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Public Health: Reducing Air Pollution

The air around us fills our lungs with oxygen and allows us to live. Clean air is essential for almost every living thing on the planet—both plants and animals. However, while engaging in certain activities, humans release pollutants into the air that are harmful and can cause problems for all living things.

Pollution comes in many forms and exists both outside and within the confines of our homes and workplace. Regardless of the cause, the effects of poor air quality are detrimental.

Outdoor Air Pollution There are several types of outdoor air pollution that have serious implications for our health and the wellbeing of the environment:

  • Smog

  • Caused by a chemical reaction between pollutants from a multitude of sources (predominantly exhaust and industrial emissions).

  • Urban areas suffer more from smog, especially in the hot summer months.

  • Geographic location, temperature, wind and weather factors affect how smog is dispersed in the atmosphere. Depending on how these factors interact, pollution can build to dangerous levels.

  • Acid Rain

  • Sulfuric acid combines with water droplets in the air and becomes acidified. This damages plant leaves,poisons the soil and modifies the chemistry of the earth’s water sources.

  • Acid rain can also harm trees and wildlife.

  • Global Warming (a.k.a. the Greenhouse Effect)

  • As carbon dioxide is produced when fuels are burned, plants convert the gas back into oxygen. However, there is more carbon dioxide in the air from human activities than the plants can convert.

  • As carbon dioxide increases, the situation becomes worse. The buildup of carbon dioxide traps heat close to the surface of the earth and has traumatic effects on animal, plant and human life.

  • Ozone Depletion

  • As chemicals are released into the air from items such as aerosol cans, cooling systems and refrigerator equipment, holes form in the ozone layer in the stratosphere (one of the layers in the earth’s atmosphere).

Indoor Air Pollution Americans spend approximately 80 to 90 percent of their time inside, according to the U.S. Department of Energy, which means that indoor pollutants are a serious concern. Since air circulation is often restricted inside, it is speculated that indoor pollutants are far worse for humans than poor outdoor air quality. In fact, the U.S. Department of Energy speculates that indoor air pollutant levels are 25 to 62 percent greater than outside levels and pose major health risks.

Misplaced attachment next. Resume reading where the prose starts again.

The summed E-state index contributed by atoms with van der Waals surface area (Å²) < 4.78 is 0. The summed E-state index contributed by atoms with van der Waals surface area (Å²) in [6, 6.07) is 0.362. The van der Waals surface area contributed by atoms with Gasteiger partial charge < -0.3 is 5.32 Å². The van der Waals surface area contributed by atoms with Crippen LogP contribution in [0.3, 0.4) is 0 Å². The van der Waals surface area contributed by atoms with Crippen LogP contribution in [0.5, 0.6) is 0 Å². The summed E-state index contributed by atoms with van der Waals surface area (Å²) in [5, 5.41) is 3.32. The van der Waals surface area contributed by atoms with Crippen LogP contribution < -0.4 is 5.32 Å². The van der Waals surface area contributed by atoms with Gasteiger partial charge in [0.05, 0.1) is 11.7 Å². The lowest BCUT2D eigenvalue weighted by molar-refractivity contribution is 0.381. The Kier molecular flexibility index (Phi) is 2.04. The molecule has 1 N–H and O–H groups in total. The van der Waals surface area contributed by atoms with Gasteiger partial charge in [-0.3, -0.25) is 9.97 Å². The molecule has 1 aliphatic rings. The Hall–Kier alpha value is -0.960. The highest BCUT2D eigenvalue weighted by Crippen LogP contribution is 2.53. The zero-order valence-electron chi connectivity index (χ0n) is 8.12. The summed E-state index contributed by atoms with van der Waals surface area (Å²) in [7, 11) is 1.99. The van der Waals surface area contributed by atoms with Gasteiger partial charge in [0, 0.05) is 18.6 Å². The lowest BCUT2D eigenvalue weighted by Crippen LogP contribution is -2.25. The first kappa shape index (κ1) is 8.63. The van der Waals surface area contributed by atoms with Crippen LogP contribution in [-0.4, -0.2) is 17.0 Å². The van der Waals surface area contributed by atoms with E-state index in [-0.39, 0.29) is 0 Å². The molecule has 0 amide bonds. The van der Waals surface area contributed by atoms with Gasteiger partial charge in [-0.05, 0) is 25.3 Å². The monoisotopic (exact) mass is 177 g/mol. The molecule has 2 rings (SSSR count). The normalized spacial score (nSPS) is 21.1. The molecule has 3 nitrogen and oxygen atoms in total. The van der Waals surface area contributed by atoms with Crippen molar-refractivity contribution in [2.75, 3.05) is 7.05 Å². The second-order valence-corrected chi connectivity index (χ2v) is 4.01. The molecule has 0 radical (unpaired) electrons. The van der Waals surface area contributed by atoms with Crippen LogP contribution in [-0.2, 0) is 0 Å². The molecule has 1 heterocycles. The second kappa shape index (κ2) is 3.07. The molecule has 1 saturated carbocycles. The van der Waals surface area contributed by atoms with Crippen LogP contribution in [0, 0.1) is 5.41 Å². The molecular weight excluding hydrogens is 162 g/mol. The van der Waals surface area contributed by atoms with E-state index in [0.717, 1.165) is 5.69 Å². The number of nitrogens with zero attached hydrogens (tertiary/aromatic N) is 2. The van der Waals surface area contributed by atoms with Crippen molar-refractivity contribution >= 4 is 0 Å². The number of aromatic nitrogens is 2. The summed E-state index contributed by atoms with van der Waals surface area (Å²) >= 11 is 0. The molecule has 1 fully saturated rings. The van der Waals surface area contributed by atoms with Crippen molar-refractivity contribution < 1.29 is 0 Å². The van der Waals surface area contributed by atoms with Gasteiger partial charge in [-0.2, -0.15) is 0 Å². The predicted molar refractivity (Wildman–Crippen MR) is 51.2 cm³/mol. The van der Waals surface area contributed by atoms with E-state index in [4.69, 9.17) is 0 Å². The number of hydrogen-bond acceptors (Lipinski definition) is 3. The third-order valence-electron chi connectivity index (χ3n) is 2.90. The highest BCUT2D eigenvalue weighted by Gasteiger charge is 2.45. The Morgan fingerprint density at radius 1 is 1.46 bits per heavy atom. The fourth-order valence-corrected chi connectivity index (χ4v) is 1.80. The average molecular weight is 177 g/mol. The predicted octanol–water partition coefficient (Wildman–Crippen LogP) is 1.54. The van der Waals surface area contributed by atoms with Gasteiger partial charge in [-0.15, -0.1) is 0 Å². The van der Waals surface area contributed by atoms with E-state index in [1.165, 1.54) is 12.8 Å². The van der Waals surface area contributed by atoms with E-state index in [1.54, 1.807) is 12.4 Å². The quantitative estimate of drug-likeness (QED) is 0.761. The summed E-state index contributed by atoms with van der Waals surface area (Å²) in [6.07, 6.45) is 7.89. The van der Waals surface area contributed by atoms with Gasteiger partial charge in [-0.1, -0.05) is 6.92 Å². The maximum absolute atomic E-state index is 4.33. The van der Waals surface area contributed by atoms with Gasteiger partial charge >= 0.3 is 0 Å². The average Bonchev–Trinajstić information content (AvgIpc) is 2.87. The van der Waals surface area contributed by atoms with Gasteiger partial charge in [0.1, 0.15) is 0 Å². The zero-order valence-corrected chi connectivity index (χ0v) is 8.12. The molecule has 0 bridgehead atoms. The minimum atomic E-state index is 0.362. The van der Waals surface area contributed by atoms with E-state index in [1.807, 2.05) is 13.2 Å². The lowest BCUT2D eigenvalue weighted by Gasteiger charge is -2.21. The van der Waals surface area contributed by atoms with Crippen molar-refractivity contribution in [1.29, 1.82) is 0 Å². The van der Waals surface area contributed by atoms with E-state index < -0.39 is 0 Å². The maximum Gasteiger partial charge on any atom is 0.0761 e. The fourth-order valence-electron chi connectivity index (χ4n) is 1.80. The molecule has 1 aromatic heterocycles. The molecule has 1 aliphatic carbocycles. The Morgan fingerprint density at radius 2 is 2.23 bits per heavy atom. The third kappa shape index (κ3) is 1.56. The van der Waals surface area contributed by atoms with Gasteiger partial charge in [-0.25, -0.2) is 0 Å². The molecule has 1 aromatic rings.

Sources of indoor air pollution include:

  • Cigarette smoke

  • Cooking fumes

  • Heating appliances

  • Building material vapors

  • Paint fumes

  • Furniture

  • Radon

Dangers of Air Pollution There are both short and long-term health problems resulting from poor air quality. Overall, the elderly, young children and people with asthma or heart or lung disease suffer more from poor air quality. However, the extent to which someone is truly affected depends on the amount of total exposure he or she has had. In other words, the harm is dependent on the duration of exposure to air pollution and the concentration of the chemicals in the air.

  • Short-term Effects of Air Pollution:

  • Eye, nose and throat irritation

  • Upper respiratory infections (bronchitis and pneumonia)

  • Headaches

  • Nausea

  • Allergic reactions

  • Aggravation of existing medical conditions such as asthma or emphysema

  • Long-term Effects of Air Pollution:

  • Chronic respiratory disease

  • Lung cancer

  • Heart disease

  • Brain, nerve, liver and kidney damage

  • Affected growth of the lungs in young children

  • Complicated existing medical problems in the elderly

Prevention There are many things that you can do to reduce air pollution and restore air quality for future generations.

  • Research the household products that you currently use. Determine whether they have harmful effects or interactions with the environment. If they do, discontinue use. If not, follow the safety instructions carefully and do not use them excessively.

  • Before using building materials review the harmful effects of each product and select those that are less harmful to the environment and your health.

  • Monitor home and working environments to make sure that there are adequate airflow and proper exhaust systems installed. Adequate ventilation will significantly control indoor air pollution.

  • Avoid smoking and secondhand smoke.

Remember, this is a problem that affects us all. Through the efforts of scientists, legislators and citizens like you, air pollution can be reduced, and the environment can be preserved for generations to come.


This article is for informational purposes only and is not intended as medical advice. For further information, please consult a medical professional.

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